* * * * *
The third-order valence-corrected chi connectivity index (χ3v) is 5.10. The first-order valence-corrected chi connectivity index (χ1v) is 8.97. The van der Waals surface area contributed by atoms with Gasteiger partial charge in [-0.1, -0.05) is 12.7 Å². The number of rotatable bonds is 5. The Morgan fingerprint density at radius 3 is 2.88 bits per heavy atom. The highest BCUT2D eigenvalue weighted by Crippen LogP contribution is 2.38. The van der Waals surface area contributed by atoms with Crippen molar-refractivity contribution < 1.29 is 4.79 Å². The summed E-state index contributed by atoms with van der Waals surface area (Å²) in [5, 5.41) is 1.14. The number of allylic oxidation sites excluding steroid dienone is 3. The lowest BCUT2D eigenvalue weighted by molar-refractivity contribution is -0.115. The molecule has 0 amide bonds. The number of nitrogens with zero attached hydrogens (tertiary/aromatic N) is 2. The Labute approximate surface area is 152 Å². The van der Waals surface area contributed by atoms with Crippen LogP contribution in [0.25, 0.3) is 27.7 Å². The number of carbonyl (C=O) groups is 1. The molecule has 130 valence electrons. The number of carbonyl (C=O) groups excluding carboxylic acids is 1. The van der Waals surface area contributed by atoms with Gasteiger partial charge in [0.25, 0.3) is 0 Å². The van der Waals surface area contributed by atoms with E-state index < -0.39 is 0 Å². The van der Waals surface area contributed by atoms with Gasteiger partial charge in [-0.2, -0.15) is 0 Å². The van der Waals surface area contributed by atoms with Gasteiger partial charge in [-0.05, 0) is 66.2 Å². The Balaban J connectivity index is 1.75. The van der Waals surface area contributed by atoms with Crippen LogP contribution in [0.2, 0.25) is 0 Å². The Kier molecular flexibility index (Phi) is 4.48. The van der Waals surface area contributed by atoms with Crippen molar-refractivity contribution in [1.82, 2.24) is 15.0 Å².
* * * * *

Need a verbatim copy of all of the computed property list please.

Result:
The third-order valence-corrected chi connectivity index (χ3v) is 5.10. The first-order valence-corrected chi connectivity index (χ1v) is 8.97. The van der Waals surface area contributed by atoms with Gasteiger partial charge in [-0.1, -0.05) is 12.7 Å². The number of rotatable bonds is 5. The Morgan fingerprint density at radius 3 is 2.88 bits per heavy atom. The highest BCUT2D eigenvalue weighted by Crippen LogP contribution is 2.38. The van der Waals surface area contributed by atoms with Crippen molar-refractivity contribution < 1.29 is 4.79 Å². The summed E-state index contributed by atoms with van der Waals surface area (Å²) in [5, 5.41) is 1.14. The number of allylic oxidation sites excluding steroid dienone is 3. The lowest BCUT2D eigenvalue weighted by molar-refractivity contribution is -0.115. The molecule has 0 amide bonds. The number of nitrogens with zero attached hydrogens (tertiary/aromatic N) is 2. The Labute approximate surface area is 152 Å². The van der Waals surface area contributed by atoms with Crippen LogP contribution in [0.25, 0.3) is 27.7 Å². The number of carbonyl (C=O) groups is 1. The molecule has 130 valence electrons. The number of carbonyl (C=O) groups excluding carboxylic acids is 1. The van der Waals surface area contributed by atoms with Gasteiger partial charge in [0.25, 0.3) is 0 Å². The van der Waals surface area contributed by atoms with E-state index < -0.39 is 0 Å². The van der Waals surface area contributed by atoms with Gasteiger partial charge in [-0.2, -0.15) is 0 Å². The van der Waals surface area contributed by atoms with Gasteiger partial charge in [-0.05, 0) is 66.2 Å². The Balaban J connectivity index is 1.75. The van der Waals surface area contributed by atoms with Crippen LogP contribution in [0.2, 0.25) is 0 Å². The Kier molecular flexibility index (Phi) is 4.48. The van der Waals surface area contributed by atoms with Crippen molar-refractivity contribution in [1.82, 2.24) is 15.0 Å².